Taylor would also note of David that “his voice is individual, and deserves to be heard.” Sadly, certainly within Scarborough, his voice would be eclipsed by another playwright. Having joined the company in 1957, Alan Ayckbourn began writing in 1959 and his and David’s work often dominated the schedule at the Library Theatre between 1959 and 1962, as Alan noted: “Sometimes our plays literally alternated in repertoire for months on end – his blend of light comedies and ‘comedies of menace’ with my own early frenetic farces.”
A friendly rivalry also developed between the two with, as Alan explains, the challenge being to create the most awkward role possible as both men also acted in the company.
“It soon became matter of honour to try and write each other the ultimately unplayable, unrewarding acting role – preferably as humiliating and physically uncomfortable as possible. We also became adroit at creating for each other unrecognisable or oft repeated cue lines combined with long tortuous speeches with impossible thought changes.”
The winner of this ‘competition’ was, Alan admits, David with a notorious role in his 1961 one act play, Little Brother, Little Sister in which Alan played, well, best to let him explain.
“Probably the best / worst role he [David] ever wrote for me, though, was a homicidal, 108 year old female cook / nanny trapped in a nuclear bomb shelter with two young protégés (the cook had long ago served up their parents for dinner). The character talked incessantly in a series of totally un-learnable non-sequiturs that made Beckett seem straightforward by comparison. I wore a ton of padding including foam rubber legs the size of tree trunks, an unyielding starched uniform, an off the peg grey wig and a false nose that regularly dropped off as the perspiration flowed down my mottled yellow make-up.”
Indeed, it wasn’t just Alan who ended up in unusual roles. In 1959, David adapted Mary Shelley’s classic Frankenstein for the stage and Stephen Joseph was cast as the monster! David himself acted in 23 plays including the world premieres of Alan Ayckbourn’s first two plays, The Square Cat and Love After All as well as the company’s production of Harold Pinter’s The Birthday Party, directed by the famed playwright himself.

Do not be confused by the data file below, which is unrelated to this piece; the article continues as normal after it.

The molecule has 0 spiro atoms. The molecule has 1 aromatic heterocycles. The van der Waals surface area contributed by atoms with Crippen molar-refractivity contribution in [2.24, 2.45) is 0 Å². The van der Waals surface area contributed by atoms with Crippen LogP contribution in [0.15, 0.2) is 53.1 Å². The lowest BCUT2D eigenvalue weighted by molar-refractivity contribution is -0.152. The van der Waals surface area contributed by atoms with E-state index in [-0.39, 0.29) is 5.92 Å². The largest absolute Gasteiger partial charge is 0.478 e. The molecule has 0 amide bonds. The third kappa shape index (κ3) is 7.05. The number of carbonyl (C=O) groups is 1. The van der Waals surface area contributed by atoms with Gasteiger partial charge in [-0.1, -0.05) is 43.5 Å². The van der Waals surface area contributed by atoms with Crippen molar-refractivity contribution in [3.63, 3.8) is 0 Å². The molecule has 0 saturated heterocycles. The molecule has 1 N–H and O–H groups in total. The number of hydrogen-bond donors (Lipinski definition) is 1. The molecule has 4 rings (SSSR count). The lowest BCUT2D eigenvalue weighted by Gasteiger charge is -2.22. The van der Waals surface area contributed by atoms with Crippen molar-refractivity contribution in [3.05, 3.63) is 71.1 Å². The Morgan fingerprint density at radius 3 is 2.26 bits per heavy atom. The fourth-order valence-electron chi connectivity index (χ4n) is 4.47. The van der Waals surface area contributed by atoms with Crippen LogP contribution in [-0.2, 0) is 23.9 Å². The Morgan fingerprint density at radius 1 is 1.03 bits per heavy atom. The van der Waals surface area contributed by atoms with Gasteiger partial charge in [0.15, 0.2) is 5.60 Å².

But David was, first and foremost, a writer and one whom Stephen chose to champion. He directed all of David’s plays and even took several of them to London as part of the Studio Theatre’s Sunday Club, which tried to promote both theatre-in-the-round and new writing.
Stephen died in 1967 and the final production he directed was David’s Cock & Bull Story during the summer of 1965 at the Library Theatre; the only other play he directed that season was, notably the world premiere of Alan Ayckbourn’s Meet My Father – which we now know as Relatively Speaking.
Sadly, Stephen’s death also essentially marked the end of David’s time with the company.
David had very much been Stephen Joseph’s man – he was responsible for executing Stephen’s estate following his death in 1967 – so it is perhaps telling that between 1967 and 1971, David – who had been so prolific – was not produced at the Library Theatre. His commission from Alan Ayckbourn for 1972 was a swan song to his career at the SJT.
Carmilla saw Alan Ayckbourn directing David’s adaptation of Sheridan Le Fanu’s classic vampire story, which was well-acclaimed not least for convincingly bringing an atmospheric gothic horror story into the round, playing it for chills rather than laughs.
David died in 2006 at the age of 82, shortly after receiving the Doctor Of Letters at the University of Leicester, having undoubtedly made a significant and lasting mark on British drama. His work is still popular today, particularly with amateur companies and more than thirty of his plays are still published by Samuel French.
While David’s plays continue to be popular, his association with the Stephen Joseph Theatre is largely forgotten now, despite the fact he was so significant during its formative years and is, undoubtedly, one of the theatre and Stephen Joseph’s earliest success stories.
These articles were first published in the Circular – the e-publication for the SJT Circle supporters’ organisation. During these difficult times for theatres, the SJT Circle is a great way of helping to support the theatre and further details can be found here.
Article by Simon Murgatroyd and copyright of Haydonning Ltd. All images are copyright of Scarborough Theatre Trust. Please do not reproduce either the article or images without permission of the copyright holder.